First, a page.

Madagascar Weaver Information

Madagascar Weaver 

madagascar weaver

madagascar weaver

Found in store, for more details call Birdsville 9667 2555. More information coming soon.

Foudia madagascariensis

Weight around 26 grams

Natural Distribution and Habitat

As the name suggests they are native to madagascar off the coast of south Africa, these birds are usually found in savanna and forest clearings.  They can also be found in cultivated area’s.

 

Diet for feeding Madagascar weaver’s

Seed- Feed a good quality finch mix is essential for breeding madagascar weavers be wary of some super market brands as they contain many seeds which are not very effective in keeping and breeding weavers. aside from a decent finch seed mix madagascar weavers will also eat oats, linseed, rape seed and sunflower

Sprouted seed- Especially important for weavers feed regularly.

Millet sprays- A good treat for weavers

Greens- seeding grasses, dandelion, chickweed, endive, flowering heads of milk thistle

Vitamin supplement- Add vitamins via the water supply regularly

Live food- such as meal worms, fly pupae with some added wombaroo insectivore mix is important for these insectivorous finches

Egg and biscuit- Great for Madagascar weavers for extra protein a boiled egg can be added to the formula.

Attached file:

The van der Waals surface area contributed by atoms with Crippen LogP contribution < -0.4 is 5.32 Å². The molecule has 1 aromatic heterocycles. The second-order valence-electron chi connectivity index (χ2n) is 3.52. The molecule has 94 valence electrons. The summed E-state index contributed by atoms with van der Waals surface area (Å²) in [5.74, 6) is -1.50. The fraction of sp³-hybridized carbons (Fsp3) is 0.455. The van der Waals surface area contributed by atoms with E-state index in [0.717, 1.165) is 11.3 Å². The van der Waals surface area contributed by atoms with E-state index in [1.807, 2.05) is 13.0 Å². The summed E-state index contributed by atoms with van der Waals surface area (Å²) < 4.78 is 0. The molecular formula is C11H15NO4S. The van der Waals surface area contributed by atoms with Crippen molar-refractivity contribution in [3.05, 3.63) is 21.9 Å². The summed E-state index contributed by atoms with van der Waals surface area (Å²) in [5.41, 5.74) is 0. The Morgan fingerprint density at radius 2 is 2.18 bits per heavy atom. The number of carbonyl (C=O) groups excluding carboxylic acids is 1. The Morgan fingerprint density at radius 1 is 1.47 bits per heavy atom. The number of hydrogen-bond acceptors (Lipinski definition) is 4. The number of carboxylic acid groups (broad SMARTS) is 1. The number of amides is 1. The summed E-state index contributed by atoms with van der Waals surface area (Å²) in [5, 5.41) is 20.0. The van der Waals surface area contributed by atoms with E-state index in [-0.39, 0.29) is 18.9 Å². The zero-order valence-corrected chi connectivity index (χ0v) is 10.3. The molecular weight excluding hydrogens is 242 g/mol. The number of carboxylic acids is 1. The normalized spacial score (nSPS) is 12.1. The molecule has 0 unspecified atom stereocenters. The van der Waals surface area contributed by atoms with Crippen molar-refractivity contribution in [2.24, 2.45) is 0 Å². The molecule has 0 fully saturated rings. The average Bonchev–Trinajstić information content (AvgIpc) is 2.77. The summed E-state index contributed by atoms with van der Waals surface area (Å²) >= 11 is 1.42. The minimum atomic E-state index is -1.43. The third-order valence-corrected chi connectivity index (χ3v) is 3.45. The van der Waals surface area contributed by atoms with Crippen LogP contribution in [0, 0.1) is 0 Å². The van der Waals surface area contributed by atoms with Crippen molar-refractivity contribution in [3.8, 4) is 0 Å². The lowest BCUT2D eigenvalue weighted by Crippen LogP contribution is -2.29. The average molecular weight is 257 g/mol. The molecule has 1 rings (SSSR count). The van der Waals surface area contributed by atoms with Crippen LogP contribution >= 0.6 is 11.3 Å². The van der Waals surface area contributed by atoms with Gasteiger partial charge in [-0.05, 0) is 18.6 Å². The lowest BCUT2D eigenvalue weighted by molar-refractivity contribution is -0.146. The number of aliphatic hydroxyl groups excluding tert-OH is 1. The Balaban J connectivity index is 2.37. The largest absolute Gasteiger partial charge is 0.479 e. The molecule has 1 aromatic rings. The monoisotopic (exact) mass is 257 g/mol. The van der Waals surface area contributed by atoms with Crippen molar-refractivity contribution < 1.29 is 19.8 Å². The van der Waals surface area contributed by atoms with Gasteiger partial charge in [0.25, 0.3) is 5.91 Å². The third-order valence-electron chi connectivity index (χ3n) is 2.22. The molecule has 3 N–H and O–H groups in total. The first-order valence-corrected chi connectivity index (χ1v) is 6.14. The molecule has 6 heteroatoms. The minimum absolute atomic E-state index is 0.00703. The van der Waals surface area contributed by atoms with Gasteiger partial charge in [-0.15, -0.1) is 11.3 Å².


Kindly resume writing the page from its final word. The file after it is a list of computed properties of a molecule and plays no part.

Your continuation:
Grit- supply a good quality grit with a mix of charcoal, shell, baked egg shell, crushed cuttlebone and limestone

Fresh water- always have a clean bathing area available.

madagascar weaver

madagascar weaver

 

Breeding Madagascar weaver’s

Breeding season begins in september and finishes in may.  These birds will build their nests in thick dried bush and will not nest in your conventional finch nests.  The male will construct the nest so be sure to have plenty of nesting material such as many different lengths of long grass and palm leaf strips. The hen when she has approved of the nest will lay around 4 pale blue eggs that she will incubate for 14 days while the male will guard the nest.  She alone will continue to feed the young for a further 3 weeks until they begin to venture outside the nest.  The young will continue to be fed by the parents for up to 4 more weeks while they learn to feed them selves.  It is essential that during this breeding process that they are supplied with plenty of live food and egg and biscuit formula.

Sexing Madagascar Weaver’s

During the breeding season they are easily sexed as the male is sporting its beautiful red plumage.  Outside of breeding season they are very difficult to sex as they are almost identical.